Haunting Starring Polterguy

aka: The Haunting
(prices updated 10/3 8:43 AM )

Description official description

The ghost of a teenager seeks revenge against a snobbish family. Your job is to scare them out of their house(s). They can't see you, so your only means of scaring them is by possessing various objects throughout the household. For example, possessing a piece of furniture would cause something to fly out from it, and possessing an object would make it come alive in some way or another. You need to act quickly because you have something called "ecto" which acts as the fuel that allows you to roam the real world. You're awarded more ecto each time a family member exits the room. The more scares you did, the more ecto you gain. Losing all ecto sends you to the underworld where you have to regain your ecto to full capacity in order to go back into the real world.

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Credits (Genesis version)

27 People (22 developers, 5 thanks) · View all

Music & Sound Effects
Associate Producer
Technical Director
Product Testing
Product Manager
Marketing Art Direction
Package Design
Documentation Layout
Quality Assurance
Special Thanks to
[ full credits ]



Average score: 72% (based on 20 ratings)


Average score: 3.5 out of 5 (based on 24 ratings with 3 reviews)

Not fully realized, but still a unique and fun little game!

The Good

  • Entertaining animations and graphics
  • Unique concept
  • Good challenge and score system
  • Finding new ways to scare is fun

The Bad

  • Could use more than just one family to haunt
  • Controls can be frustrating and picky
  • Can get repetitive
  • Navigation issues can get in the way of the fun
  • Underworld stages need shaking up

The Bottom Line
The Haunting is a fun little game for the Genesis. I recently dug it up in my closet when scrounging for old games, and I had some faint but fond memories of it. It has a very unique and quirky concept and while it has some issues that prevent it from being as great as it could be, it is still worth finding a cart.

The premise is pretty simple. You are a ghost named Polterguy and you have a vendetta against the Sardini family, and you are going to do whatever you can to keep them running and screaming by haunting their houses and scaring them out. You do this by possessing various objects around the house. If you see a blue sparkle on an object, then it is a "Trap" possession. This is the most common. You press the A button and Polterguy will swoop in and then swoop out, and then the object will rumble if it is in proximity of one of the folks you want to scare; attracting them. Then when they approach they're in for a scare! Orange sparkles are much bigger jumps, but don't need to be "triggered." Once the family member sights them, it will activate no matter the distance. These are best for directing them in certain directions as these scares are often much more vicious. Finally, there are green sparkles. Green sparkles allow you to actually control the object you possess a bit more directly.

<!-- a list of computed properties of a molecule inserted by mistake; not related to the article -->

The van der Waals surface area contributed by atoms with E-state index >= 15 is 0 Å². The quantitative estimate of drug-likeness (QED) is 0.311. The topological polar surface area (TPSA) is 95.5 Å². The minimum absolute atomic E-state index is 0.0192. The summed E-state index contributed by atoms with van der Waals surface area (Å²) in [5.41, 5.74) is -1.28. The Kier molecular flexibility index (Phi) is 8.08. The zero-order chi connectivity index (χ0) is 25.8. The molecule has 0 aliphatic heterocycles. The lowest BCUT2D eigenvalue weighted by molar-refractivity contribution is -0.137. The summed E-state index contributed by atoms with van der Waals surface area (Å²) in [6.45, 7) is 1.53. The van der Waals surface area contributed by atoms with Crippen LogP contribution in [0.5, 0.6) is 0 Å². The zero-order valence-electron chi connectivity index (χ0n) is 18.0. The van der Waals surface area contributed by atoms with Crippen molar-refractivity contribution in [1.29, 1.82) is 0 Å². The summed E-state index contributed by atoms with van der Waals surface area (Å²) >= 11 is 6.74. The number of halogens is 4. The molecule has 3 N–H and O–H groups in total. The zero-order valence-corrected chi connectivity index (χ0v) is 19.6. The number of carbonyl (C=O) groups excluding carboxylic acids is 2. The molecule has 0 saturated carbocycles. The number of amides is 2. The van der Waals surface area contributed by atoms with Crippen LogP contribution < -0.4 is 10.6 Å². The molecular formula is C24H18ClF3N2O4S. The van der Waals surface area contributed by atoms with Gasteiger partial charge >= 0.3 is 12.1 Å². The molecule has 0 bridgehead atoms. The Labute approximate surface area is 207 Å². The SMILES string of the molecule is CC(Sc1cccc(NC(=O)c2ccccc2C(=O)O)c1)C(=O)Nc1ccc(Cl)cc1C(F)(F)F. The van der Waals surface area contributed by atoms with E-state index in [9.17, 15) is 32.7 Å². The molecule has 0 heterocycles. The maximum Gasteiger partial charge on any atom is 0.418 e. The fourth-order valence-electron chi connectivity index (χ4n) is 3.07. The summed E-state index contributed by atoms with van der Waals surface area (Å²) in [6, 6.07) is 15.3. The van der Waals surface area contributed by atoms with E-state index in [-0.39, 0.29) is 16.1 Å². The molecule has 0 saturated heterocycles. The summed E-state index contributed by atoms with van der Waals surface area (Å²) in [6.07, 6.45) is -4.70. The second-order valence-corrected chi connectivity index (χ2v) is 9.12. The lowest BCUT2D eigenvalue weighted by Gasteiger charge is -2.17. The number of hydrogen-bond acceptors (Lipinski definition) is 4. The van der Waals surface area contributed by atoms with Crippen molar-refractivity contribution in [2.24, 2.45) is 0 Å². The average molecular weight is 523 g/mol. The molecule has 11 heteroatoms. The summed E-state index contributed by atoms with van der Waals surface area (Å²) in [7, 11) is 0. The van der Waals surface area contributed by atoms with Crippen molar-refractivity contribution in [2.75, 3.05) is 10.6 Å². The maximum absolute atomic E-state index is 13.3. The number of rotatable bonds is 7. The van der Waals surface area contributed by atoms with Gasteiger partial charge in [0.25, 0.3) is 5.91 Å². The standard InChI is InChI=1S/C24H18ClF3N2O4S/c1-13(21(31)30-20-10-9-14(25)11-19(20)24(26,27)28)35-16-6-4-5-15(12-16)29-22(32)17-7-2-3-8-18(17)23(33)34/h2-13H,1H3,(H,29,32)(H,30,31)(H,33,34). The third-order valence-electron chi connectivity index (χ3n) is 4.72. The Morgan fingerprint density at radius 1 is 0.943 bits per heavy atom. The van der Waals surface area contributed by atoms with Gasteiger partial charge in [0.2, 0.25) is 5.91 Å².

The possessions are all funny and the family members reactions are humorous and well animated. Green sparkle possessions are some of the best, I remember the first time I used a bench-saw and chased the Sardini's daughter Mimi with a severed hand I couldn't help but let out a morbid giggle as she cowered in the corner and sprung a trap I had set earlier, which caused her to open the trunk of her families car to find a skeleton in the trunk; all the while my flopping severed arm still terrorized her. Green sparkles are timed with a red meter, you can either press the "A" button and end it early, or keep controlling it until the red meter runs out.

Speaking of meters, you must always keep moving. You have an "Ecto" meter, which constantly ticks down. To get ecto, you have to rack up big points. The more scares you can rack up, the more ecto you will get once your victim runs from the room screaming. After leaving a room terrified, they will leave green ecto drops that you must gobble up to keep your meter up. However, note that if you get a high score, ecto creatures will come to try and steal it from you! It is best to focus on one family member at a time, as their fear meter will decrease over time, and it will make it harder and more arduous to clear them out.

Once your ecto-meter runs out, you are sent to the underworld where you must get enough ecto back to return to our realm. However, this is the only place in the game where you can die. You have a health meter here and if the various cliche hazards such as bouncing skulls and evil hands in the wall tear you apart, the game will end. The Underworld stages get very old very quickly though. They are the exact same lay out and will often just have you going in the reverse route you went before. They do get more difficulty, but seeing a new portion of the underworld or having a different layout would have been nice as your 3rd time visiting the underworld will be rooted deeply in tedium and it only increases each time you go there. The biggest bonus is that once you get out, it always returns you to the exact spot you were in when you lost your ecto- meaning your target won't have shuffled to a new room or lost their fear level in the mean-time, which is nice.